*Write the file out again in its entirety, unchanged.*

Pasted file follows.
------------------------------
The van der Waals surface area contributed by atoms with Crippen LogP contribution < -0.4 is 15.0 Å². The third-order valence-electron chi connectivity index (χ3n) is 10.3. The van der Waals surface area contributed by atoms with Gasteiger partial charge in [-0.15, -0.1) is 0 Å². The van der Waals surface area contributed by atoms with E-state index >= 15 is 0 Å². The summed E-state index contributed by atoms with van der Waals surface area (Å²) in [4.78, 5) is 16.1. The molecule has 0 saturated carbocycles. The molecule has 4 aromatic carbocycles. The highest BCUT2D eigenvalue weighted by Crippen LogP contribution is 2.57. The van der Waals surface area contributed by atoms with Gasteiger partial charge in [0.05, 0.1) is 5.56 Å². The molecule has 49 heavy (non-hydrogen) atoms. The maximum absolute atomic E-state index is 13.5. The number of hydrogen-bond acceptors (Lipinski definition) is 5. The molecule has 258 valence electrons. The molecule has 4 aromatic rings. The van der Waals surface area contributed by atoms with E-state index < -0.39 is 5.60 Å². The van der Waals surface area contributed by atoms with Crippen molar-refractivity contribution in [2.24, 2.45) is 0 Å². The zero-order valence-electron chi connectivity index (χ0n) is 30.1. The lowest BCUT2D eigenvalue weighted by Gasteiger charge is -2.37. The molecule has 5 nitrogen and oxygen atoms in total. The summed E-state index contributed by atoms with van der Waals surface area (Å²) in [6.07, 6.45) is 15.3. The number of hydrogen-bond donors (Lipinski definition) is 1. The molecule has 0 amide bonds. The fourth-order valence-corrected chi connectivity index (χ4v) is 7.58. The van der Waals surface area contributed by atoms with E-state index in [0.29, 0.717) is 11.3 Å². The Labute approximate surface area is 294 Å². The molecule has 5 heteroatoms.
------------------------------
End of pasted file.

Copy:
The van der Waals surface area contributed by atoms with Crippen LogP contribution < -0.4 is 15.0 Å². The third-order valence-electron chi connectivity index (χ3n) is 10.3. The van der Waals surface area contributed by atoms with Gasteiger partial charge in [-0.15, -0.1) is 0 Å². The van der Waals surface area contributed by atoms with E-state index >= 15 is 0 Å². The summed E-state index contributed by atoms with van der Waals surface area (Å²) in [4.78, 5) is 16.1. The molecule has 0 saturated carbocycles. The molecule has 4 aromatic carbocycles. The highest BCUT2D eigenvalue weighted by Crippen LogP contribution is 2.57. The van der Waals surface area contributed by atoms with Gasteiger partial charge in [0.05, 0.1) is 5.56 Å². The molecule has 49 heavy (non-hydrogen) atoms. The maximum absolute atomic E-state index is 13.5. The number of hydrogen-bond acceptors (Lipinski definition) is 5. The molecule has 258 valence electrons. The molecule has 4 aromatic rings. The van der Waals surface area contributed by atoms with E-state index < -0.39 is 5.60 Å². The van der Waals surface area contributed by atoms with Crippen molar-refractivity contribution in [2.24, 2.45) is 0 Å². The zero-order valence-electron chi connectivity index (χ0n) is 30.1. The lowest BCUT2D eigenvalue weighted by Gasteiger charge is -2.37. The molecule has 5 nitrogen and oxygen atoms in total. The summed E-state index contributed by atoms with van der Waals surface area (Å²) in [6.07, 6.45) is 15.3. The number of hydrogen-bond donors (Lipinski definition) is 1. The molecule has 0 amide bonds. The fourth-order valence-corrected chi connectivity index (χ4v) is 7.58. The van der Waals surface area contributed by atoms with E-state index in [0.29, 0.717) is 11.3 Å². The Labute approximate surface area is 294 Å². The molecule has 5 heteroatoms.